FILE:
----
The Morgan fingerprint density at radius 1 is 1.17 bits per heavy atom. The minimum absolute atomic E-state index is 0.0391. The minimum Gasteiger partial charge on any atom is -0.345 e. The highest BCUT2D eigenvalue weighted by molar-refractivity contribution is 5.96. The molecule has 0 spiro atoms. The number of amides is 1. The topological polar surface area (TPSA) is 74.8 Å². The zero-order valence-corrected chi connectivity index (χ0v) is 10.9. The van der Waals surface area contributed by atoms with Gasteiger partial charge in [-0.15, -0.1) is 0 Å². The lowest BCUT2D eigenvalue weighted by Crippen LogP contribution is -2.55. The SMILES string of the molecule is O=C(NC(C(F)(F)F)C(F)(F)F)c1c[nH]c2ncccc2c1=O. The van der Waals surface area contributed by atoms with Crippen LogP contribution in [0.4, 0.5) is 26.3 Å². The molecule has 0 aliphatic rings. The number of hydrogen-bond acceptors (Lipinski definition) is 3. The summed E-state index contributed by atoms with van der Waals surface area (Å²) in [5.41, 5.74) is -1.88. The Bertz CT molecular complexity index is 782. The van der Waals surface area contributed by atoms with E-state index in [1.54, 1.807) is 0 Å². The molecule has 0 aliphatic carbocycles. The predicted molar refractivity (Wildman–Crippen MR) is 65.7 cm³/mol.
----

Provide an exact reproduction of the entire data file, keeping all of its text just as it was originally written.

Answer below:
The Morgan fingerprint density at radius 1 is 1.17 bits per heavy atom. The minimum absolute atomic E-state index is 0.0391. The minimum Gasteiger partial charge on any atom is -0.345 e. The highest BCUT2D eigenvalue weighted by molar-refractivity contribution is 5.96. The molecule has 0 spiro atoms. The number of amides is 1. The topological polar surface area (TPSA) is 74.8 Å². The zero-order valence-corrected chi connectivity index (χ0v) is 10.9. The van der Waals surface area contributed by atoms with Gasteiger partial charge in [-0.15, -0.1) is 0 Å². The lowest BCUT2D eigenvalue weighted by Crippen LogP contribution is -2.55. The SMILES string of the molecule is O=C(NC(C(F)(F)F)C(F)(F)F)c1c[nH]c2ncccc2c1=O. The van der Waals surface area contributed by atoms with Crippen LogP contribution in [0.4, 0.5) is 26.3 Å². The molecule has 0 aliphatic rings. The number of hydrogen-bond acceptors (Lipinski definition) is 3. The summed E-state index contributed by atoms with van der Waals surface area (Å²) in [5.41, 5.74) is -1.88. The Bertz CT molecular complexity index is 782. The van der Waals surface area contributed by atoms with E-state index in [1.54, 1.807) is 0 Å². The molecule has 0 aliphatic carbocycles. The predicted molar refractivity (Wildman–Crippen MR) is 65.7 cm³/mol.